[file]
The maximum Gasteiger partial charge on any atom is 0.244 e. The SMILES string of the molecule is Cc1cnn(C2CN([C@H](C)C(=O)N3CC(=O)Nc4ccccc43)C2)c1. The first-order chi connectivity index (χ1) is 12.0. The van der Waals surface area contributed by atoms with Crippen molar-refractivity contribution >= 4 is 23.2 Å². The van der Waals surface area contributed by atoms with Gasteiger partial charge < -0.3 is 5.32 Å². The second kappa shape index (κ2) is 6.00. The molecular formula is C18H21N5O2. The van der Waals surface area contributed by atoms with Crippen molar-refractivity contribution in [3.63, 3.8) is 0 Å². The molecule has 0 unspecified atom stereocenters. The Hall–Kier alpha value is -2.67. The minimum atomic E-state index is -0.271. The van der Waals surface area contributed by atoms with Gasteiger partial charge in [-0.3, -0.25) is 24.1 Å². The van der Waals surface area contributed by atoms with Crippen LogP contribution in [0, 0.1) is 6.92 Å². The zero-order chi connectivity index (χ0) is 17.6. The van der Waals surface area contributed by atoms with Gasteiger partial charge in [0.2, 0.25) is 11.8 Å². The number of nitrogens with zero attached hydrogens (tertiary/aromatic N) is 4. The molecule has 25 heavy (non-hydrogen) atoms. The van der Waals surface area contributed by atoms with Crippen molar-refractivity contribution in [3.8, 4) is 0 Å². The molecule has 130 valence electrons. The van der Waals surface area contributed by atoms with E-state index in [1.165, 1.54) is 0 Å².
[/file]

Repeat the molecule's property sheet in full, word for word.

The maximum Gasteiger partial charge on any atom is 0.244 e. The SMILES string of the molecule is Cc1cnn(C2CN([C@H](C)C(=O)N3CC(=O)Nc4ccccc43)C2)c1. The first-order chi connectivity index (χ1) is 12.0. The van der Waals surface area contributed by atoms with Crippen molar-refractivity contribution >= 4 is 23.2 Å². The van der Waals surface area contributed by atoms with Gasteiger partial charge < -0.3 is 5.32 Å². The second kappa shape index (κ2) is 6.00. The molecular formula is C18H21N5O2. The van der Waals surface area contributed by atoms with Crippen molar-refractivity contribution in [3.63, 3.8) is 0 Å². The molecule has 0 unspecified atom stereocenters. The Hall–Kier alpha value is -2.67. The minimum atomic E-state index is -0.271. The van der Waals surface area contributed by atoms with Gasteiger partial charge in [-0.3, -0.25) is 24.1 Å². The van der Waals surface area contributed by atoms with Crippen LogP contribution in [0, 0.1) is 6.92 Å². The zero-order chi connectivity index (χ0) is 17.6. The van der Waals surface area contributed by atoms with Gasteiger partial charge in [0.2, 0.25) is 11.8 Å². The number of nitrogens with zero attached hydrogens (tertiary/aromatic N) is 4. The molecule has 25 heavy (non-hydrogen) atoms. The van der Waals surface area contributed by atoms with Crippen molar-refractivity contribution in [3.8, 4) is 0 Å². The molecule has 130 valence electrons. The van der Waals surface area contributed by atoms with E-state index in [1.165, 1.54) is 0 Å².